The Mighty Peking Man ~ 1977, Meng Hua Ho
The Mighty Peking Man is sort of like a Chinese King Kong, but with some Tarzan mixed in. It was produced by The Shaw Bros. studio, so it’s a predictably solid production with great sets and a lot of charm. That being said, this film came out the same year that Star Wars did, so take a look and you’ll see it’s not exactly cutting edge.
The Plot: Reports of a bizarre, gigantic ape have come filtering out of The Himalayas. From Hong Kong, a team is organized by wealthy, money grubbing types, eager to drag Peking Man (or so the ape has come to be called) back for display, dead, or alive. Our hero is a capable hunter called Johnnie, who is offered the job of leading the expedition to find the creature, a job he accepts, because he recently walked in on his girlfriend in bed with his brother, and so now he don’t give a ‘f’ about nothin’.
The hunting party undergoes many trials while hunting for Peking Man, who is like, impossible to find even though he’s friggin’ giant, and eventually, they return home defeated, leaving Johnnie behind after he becomes separated from the group. Little do they know, however, that Johnnie would soon find the beast, as well as Samantha, a beautiful white girl who was left orphaned in the jungle after a plane crash and subsequently raised by Peking Man. She is totally buds with all of the jungle animals, and it is with her help that Johnnie survives. Soon, the two are in love, and Johnnie persuades her to travel back to Hong Kong with him, and also to bring Peking Man, who would absolutely be shackled up and jeered at for the rest of his miserable days on Earth, but he leaves that part out. They make the trip, and things are okay, until they aren’t. The film ends with a giant monkey rampage, which was really the only possible outcome.
So, what’s going on here… Firstly, the movie makes excellent use of thematic repetition to tell a story. The best example of this is how people are constantly walking in on the person they love in the arms of another, and how that inevitably pushes the story into darker and darker territory. First, Johnnie walks in on his brother in bed with his girlfriend, which is the catalyst for him going into the jungle. At the end of the movie, Johnnie and said ex-girlfriend are in the throws of potential reconciliation, at which point Samantha, his new jungle GF, barges in and flips out. That’s sort of what kicks off Peking Man’s tantrum. I’ve saved the best for last, though, around the halfway point, we see that Peking Man is actually in love with Samantha (how’s that gonna work, PM?) And he has his giant, simian heart broken when he peeks into her little cave only to see her gettin’ down to business with Jonnie.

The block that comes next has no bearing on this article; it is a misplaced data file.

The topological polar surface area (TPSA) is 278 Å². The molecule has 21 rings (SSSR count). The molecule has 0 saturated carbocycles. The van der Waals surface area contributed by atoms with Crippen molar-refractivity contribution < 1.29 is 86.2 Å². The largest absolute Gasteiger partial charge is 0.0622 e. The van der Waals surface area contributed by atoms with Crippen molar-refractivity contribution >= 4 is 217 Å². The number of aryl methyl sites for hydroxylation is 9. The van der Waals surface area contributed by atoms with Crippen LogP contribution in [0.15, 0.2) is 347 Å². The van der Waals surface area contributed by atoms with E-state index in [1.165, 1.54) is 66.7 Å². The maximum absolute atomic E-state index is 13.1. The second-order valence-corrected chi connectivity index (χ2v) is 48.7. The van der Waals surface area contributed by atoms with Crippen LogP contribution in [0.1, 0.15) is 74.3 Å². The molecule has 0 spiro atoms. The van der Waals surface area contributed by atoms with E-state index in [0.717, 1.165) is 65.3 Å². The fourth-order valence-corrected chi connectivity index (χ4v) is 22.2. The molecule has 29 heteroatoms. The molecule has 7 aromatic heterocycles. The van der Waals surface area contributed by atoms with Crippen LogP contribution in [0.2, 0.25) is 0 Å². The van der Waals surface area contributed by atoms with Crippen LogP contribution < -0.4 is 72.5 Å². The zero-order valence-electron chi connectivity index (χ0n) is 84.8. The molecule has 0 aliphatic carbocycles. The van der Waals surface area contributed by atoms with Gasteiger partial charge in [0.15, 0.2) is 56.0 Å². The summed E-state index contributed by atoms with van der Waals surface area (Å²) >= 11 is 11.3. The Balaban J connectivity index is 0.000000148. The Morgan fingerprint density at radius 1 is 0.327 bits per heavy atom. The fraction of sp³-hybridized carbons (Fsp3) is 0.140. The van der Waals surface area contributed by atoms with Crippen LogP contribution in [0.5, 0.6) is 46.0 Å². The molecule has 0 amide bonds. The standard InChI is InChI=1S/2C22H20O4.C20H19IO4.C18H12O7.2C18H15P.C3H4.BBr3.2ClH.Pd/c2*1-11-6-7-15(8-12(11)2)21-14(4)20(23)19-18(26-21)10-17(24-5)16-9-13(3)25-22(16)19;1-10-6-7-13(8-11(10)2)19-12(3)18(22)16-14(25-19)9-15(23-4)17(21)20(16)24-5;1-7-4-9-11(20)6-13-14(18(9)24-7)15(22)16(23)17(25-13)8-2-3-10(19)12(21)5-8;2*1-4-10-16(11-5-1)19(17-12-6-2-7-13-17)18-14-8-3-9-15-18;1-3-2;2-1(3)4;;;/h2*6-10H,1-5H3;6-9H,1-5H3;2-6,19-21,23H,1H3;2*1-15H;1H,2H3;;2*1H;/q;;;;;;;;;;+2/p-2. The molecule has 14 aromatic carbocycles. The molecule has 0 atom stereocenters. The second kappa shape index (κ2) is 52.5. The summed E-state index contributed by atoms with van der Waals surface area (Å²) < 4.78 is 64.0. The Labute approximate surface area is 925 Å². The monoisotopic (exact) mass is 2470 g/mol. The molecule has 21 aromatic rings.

This is done to further emphasize the tragic element in Samantha’s unwitting betrayal of Peking Man. The moral here is pretty clear- if what you have is good, keep it, don’t mistreat it, and for heaven’s sake, don’t go running into the arms of whatever fancy hotshot rolls into town. That’s not fair to the one you’re with. That’s treating him/her like James Marsden in X-Men. Or James Marsden in Superman Returns. Or James Marsden in The Notebook. Or James Marsden in Enchanted…. Or James Marsden in… Is James Marsden married in real life? If I were him I’d be nervous. Any man his wife mentions by name is trouble brewing.
Another point that no written assessment of The Mighty Peking Man can fail to explore; Samantha’s wardrobe. Never before has any garment lingered so tenuously on the boundary of a wardrobe malfunction for so long. As a matter of fact, nothing else is the movie captures suspense the same way her left boob does. It transcends human sexuality and becomes less about seeing a woman’s boob, and more about “how in the hell can that possible stay on like that?!?” You will be on the edge of your seat, shaken with disbelief that so shabby a caveman bra could manage to stay in place under such conditions, and in fact, eventually, even this miraculous contraption finally succumbs to the most basic laws of physics, and the inevitable nip slip becomes a reality. Never before has a skimpy top made such a valiant effort to suppress a jungle boob, though, but in the end, those 1977 pasties just couldn’t hack it.
Later in the film Johnnie explains to Samantha that her hyper-sexualized mystery top just isn’t appropriate to wear in mixed company, so on their way back to Hong Kong he presents her with a new outfit; some sort of weird, leather Crocodile Dundee as a hooker costume. It’s the trashiest thing I’ve ever seen, and I own Frankenhooker on BluRay. Even without any idea of what is acceptable clothing for a young woman, Samantha can only handle wearing it for about thirty two seconds, and then she chucks it out of a porthole.
There’s still other fun stuff to be discussed, but the single best thing that The Mighty Peking Man has going for it is that even though it is technically a kaiju film, it manages to be a lot of fun and stays interesting, even without spending that much time with our giant monster. The greatest challenge of the Kaiju movie is making you give a shit about its human characters, who 99% of the time are an unwanted necessity put there to hold the narrative together. The Mighty Peking Man cheats a little bit, it’s Tarzan-Woman subplot jazzes up the time we spend with our humans so successfully that Peking Man himself becomes secondary to the story of Johnie and Samantha. Another important reason that works? Because it’s well written. That, more than anything else, is why The Mighty Peking Man is so enjoyable, and why is stands out against the crowd as being an especially memorable little grindhouse kaiju flick.